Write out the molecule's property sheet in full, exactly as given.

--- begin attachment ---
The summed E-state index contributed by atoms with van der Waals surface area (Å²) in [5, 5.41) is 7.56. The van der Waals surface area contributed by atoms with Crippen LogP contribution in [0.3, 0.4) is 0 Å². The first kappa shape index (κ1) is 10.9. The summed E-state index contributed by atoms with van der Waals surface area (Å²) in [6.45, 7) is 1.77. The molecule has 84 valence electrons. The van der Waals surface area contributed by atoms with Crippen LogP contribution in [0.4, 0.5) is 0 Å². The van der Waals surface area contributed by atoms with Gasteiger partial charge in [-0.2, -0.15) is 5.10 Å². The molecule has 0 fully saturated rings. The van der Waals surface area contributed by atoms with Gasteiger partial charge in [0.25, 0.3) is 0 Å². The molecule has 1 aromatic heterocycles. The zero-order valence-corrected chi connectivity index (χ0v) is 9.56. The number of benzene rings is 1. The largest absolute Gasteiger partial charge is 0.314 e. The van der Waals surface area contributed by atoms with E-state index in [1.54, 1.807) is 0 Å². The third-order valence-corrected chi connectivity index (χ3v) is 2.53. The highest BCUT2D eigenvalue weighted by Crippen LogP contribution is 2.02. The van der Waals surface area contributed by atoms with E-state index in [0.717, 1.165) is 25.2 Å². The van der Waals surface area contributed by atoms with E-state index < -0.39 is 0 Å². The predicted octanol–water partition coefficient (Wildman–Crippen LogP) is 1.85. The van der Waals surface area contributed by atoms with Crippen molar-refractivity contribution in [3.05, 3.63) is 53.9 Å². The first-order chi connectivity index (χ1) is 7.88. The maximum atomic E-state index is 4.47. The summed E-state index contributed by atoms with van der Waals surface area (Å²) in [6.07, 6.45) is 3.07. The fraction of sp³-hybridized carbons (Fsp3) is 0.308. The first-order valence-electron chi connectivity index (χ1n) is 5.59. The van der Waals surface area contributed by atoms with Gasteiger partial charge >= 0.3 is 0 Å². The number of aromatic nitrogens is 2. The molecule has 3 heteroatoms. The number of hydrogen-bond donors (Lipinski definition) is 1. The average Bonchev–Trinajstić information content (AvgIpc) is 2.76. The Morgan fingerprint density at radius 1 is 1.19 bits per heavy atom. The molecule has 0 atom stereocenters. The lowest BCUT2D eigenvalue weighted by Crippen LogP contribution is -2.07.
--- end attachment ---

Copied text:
The summed E-state index contributed by atoms with van der Waals surface area (Å²) in [5, 5.41) is 7.56. The van der Waals surface area contributed by atoms with Crippen LogP contribution in [0.3, 0.4) is 0 Å². The first kappa shape index (κ1) is 10.9. The summed E-state index contributed by atoms with van der Waals surface area (Å²) in [6.45, 7) is 1.77. The molecule has 84 valence electrons. The van der Waals surface area contributed by atoms with Crippen LogP contribution in [0.4, 0.5) is 0 Å². The van der Waals surface area contributed by atoms with Gasteiger partial charge in [-0.2, -0.15) is 5.10 Å². The molecule has 0 fully saturated rings. The van der Waals surface area contributed by atoms with Gasteiger partial charge in [0.25, 0.3) is 0 Å². The molecule has 1 aromatic heterocycles. The zero-order valence-corrected chi connectivity index (χ0v) is 9.56. The number of benzene rings is 1. The largest absolute Gasteiger partial charge is 0.314 e. The van der Waals surface area contributed by atoms with E-state index in [1.54, 1.807) is 0 Å². The third-order valence-corrected chi connectivity index (χ3v) is 2.53. The highest BCUT2D eigenvalue weighted by Crippen LogP contribution is 2.02. The van der Waals surface area contributed by atoms with E-state index in [0.717, 1.165) is 25.2 Å². The van der Waals surface area contributed by atoms with E-state index < -0.39 is 0 Å². The predicted octanol–water partition coefficient (Wildman–Crippen LogP) is 1.85. The van der Waals surface area contributed by atoms with Crippen molar-refractivity contribution in [3.05, 3.63) is 53.9 Å². The first-order chi connectivity index (χ1) is 7.88. The maximum atomic E-state index is 4.47. The summed E-state index contributed by atoms with van der Waals surface area (Å²) in [6.07, 6.45) is 3.07. The fraction of sp³-hybridized carbons (Fsp3) is 0.308. The first-order valence-electron chi connectivity index (χ1n) is 5.59. The van der Waals surface area contributed by atoms with Gasteiger partial charge >= 0.3 is 0 Å². The number of aromatic nitrogens is 2. The molecule has 3 heteroatoms. The number of hydrogen-bond donors (Lipinski definition) is 1. The average Bonchev–Trinajstić information content (AvgIpc) is 2.76. The Morgan fingerprint density at radius 1 is 1.19 bits per heavy atom. The molecule has 0 atom stereocenters. The lowest BCUT2D eigenvalue weighted by Crippen LogP contribution is -2.07.